Everything ends up on YouTube these days. Politics, private lives, even funerals. And, of course, photography. Once we used our cameras exclusively for stills. A camera without video function can’t be sold anymore these days — even though many photographers could live happily ever after without 1080p et al. The mechanisms behind this trend away from stills towards living pictures are simple: videos are like photographs on steroids. They move, they sound, they tell stories and attract attention — qualities that should be inherent to good photography. But videos make it so much easier. And the wilder and more intimate a video is, well, the more attention it attracts. This move away from stills is an unfortunate trend:
Spend some time on YouTube. It’s mostly about endless variations of the “I, me and myself” theme. People doing this, saying that, thinking what. Well we live in a highly confessional culture wanting to share everything. Social networking fatigue? You wish! People seem to be endlessly fascinated by others’ triumphs and failures. And that’s where the vernacular YouTube-ization of everything and anything comes in: to better visualize, to better promote one’s self. Don’t get me wrong, there is amazingly creative stuff on YouTube. Much of the YouTube-ized material is preposterous self-promotion for the sake of attracting attention. And that’s not only a silly trend. It’s downright dangerous.
Because it takes more and more to be seen on YouTube. More than 1 billion unique users visit the video portal each month. Each and every minute 100 hours of video are uploaded. Over 6 billion hours of video are watched each month… that’s almost an hour for every person on earth! How to stand out from that crowd?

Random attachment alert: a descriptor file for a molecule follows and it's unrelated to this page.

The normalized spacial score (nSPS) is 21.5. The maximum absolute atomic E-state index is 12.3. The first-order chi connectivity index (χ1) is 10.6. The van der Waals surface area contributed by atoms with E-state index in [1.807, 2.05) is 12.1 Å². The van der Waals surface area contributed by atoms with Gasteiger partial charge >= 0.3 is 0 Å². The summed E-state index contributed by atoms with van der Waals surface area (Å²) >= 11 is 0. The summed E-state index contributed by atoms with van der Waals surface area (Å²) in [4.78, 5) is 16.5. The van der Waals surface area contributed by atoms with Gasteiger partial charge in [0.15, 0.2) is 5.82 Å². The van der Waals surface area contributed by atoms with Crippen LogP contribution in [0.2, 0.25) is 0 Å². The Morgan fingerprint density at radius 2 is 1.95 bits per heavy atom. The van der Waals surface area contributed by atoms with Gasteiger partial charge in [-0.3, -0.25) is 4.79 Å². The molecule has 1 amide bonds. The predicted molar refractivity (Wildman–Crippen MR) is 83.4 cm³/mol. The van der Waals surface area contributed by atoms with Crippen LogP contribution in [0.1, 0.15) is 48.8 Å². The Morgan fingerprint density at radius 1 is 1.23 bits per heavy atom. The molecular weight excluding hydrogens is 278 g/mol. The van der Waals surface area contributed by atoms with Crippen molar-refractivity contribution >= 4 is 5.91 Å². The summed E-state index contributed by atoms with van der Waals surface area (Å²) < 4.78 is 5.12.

We’d be better off if people would still be using their cameras as cameras, and not as self-promotional tools. Today’s über-functional cameras are not only pushing photographers away from photography. One could theorize that camera makers force us to become videographers — look at all these buttons and movie functions! And because there’s such an inundating flood of videos these days, people have to produce ever wilder, more drastic and even crazier videos for the sole sake of being seen.
Some are willing to pay a high price for this YouTube-ization of society as a whole. They’re either willing to make complete fools of themselves — just search for “dumbest” or “stupid” on YouTube, you’ll get a ton of hits. Or take Mark Sutton, the British stuntman from the London Olympics in 2012 who recently died in a wingsuit jump. He crashed into a rocky ridge in the Swiss alps. The speed of 250 km/h wiped him out beyond recognition. All that was left were pieces of flesh — and video footage of the jump that’s analyzed by police.
Sutton was wearing three of those GoPro kind of action cameras that film everything everywhere, with the footage mostly intended for YouTube. Sutton liked thrills. And wanted to share and be seen doing what he loved to do.
Sutton may have thought of Jeb Corliss with his as legendary as insane Grinding the Crack base jump video. Absolute madness! But hey, 24 million views so far are not shabby and maybe worth the risk, ‘Nuff said…
Sutton wasn’t as lucky. As weren’t many others trying to capture the ultimate adrenaline kicks.
Nothing against creative video work. By all means, make use of today’s technology, and YouTube’s big plus is it doesn’t seek to control. It seeks to accelerate sharing. Just don’t be driven to madness by a camera and the urge to share. For chrissakes, it’s just a camera.
Question is, would many of these fearless do all this stuff if it wouldn’t be for action cam footage?
A good photograph can tell the whole story.